‘Those marines stuck to it and got blown to bits” – East Ham veteran retraces his war steps
- Credit: Archant
Richard Blyth is retracing his steps this week from 70 years ago when he was under fire during the Allied invasion of Holland.
He took a wreath of poppies with him when he left his home in Flanders Road, East Ham, at 4am on Friday. It’s his ninth trip in memory of the comrades he lost during the Combined Operation at the Scheldt Estuary to open the port of Antwerp to Allied supplies.
The former soldier, now 88, still fights back tears when remembering his comrades who didn’t make it in the final push against Hitler’s Nazi regime 70 years ago.
“I survived and got married six years after war ended,” said Richard, who was blown out of his Canning Town home during the Blitz. “I have a son and daughter, four grandchildren and two great-grandchildren.
“But many I served with didn’t make it. They didn’t have children and grandchildren like me because they made that final sacrifice.”
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Richard said the Royal Marines were never recognised for their vital role because of an earlier failure to capture Arnham in the push towards the Rhine.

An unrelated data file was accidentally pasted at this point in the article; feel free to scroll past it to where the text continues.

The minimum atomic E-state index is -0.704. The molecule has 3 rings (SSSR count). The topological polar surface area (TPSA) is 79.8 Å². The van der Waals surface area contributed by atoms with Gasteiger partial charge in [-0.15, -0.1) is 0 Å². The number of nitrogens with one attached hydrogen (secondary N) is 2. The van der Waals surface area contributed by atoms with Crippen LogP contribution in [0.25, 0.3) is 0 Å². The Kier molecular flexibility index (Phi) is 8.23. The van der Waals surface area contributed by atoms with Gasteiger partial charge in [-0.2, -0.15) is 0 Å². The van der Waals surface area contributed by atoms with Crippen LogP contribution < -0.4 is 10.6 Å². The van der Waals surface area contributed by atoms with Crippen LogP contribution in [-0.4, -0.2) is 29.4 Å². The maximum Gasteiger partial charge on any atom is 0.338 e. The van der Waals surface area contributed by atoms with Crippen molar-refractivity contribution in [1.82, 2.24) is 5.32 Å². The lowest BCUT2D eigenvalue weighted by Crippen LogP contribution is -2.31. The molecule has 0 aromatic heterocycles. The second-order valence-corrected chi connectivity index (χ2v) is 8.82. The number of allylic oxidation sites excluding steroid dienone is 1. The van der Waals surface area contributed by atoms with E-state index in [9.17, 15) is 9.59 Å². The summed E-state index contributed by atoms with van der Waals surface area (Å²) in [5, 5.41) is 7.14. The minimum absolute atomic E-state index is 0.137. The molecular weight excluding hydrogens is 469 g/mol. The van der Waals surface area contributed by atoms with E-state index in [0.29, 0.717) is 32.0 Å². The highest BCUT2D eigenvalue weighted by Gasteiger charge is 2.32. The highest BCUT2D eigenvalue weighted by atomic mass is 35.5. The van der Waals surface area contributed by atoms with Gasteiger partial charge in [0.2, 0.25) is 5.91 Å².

“They took on the heavy German armaments that were way beyond our capabilities. But those marines stuck to it and got blown to bits.”
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Richard said he has devoted his life to the memory of his comrades who fell at Walcheren in 1944. “The Dutch people shake our hands, even those who weren’t born then. Their gratitude continues, 70 years on—they still appreciate what we did.”
The Walcheren landings were costly, but strategically speeded up Germany’s eventual collapse.
“That definitely shortened the war,” Richard insists. “The 300-mile supply line from Normandy was reduced after we destroyed the German batteries. It was a costly exercise, but necessary.”
The combined Army-Navy operation punched a big hole in Hitler’s heavily-garrisoned Atlantic Wall defences, followed by three weeks of mine-clearing in the Scheldt Estuary that opened up the port of Antwerp in November, 1944, to Allied military supplies for the final drive to the Rhine.
That operation led to the collapse of Nazi Germany just five months later and the end of the Second World War in Europe.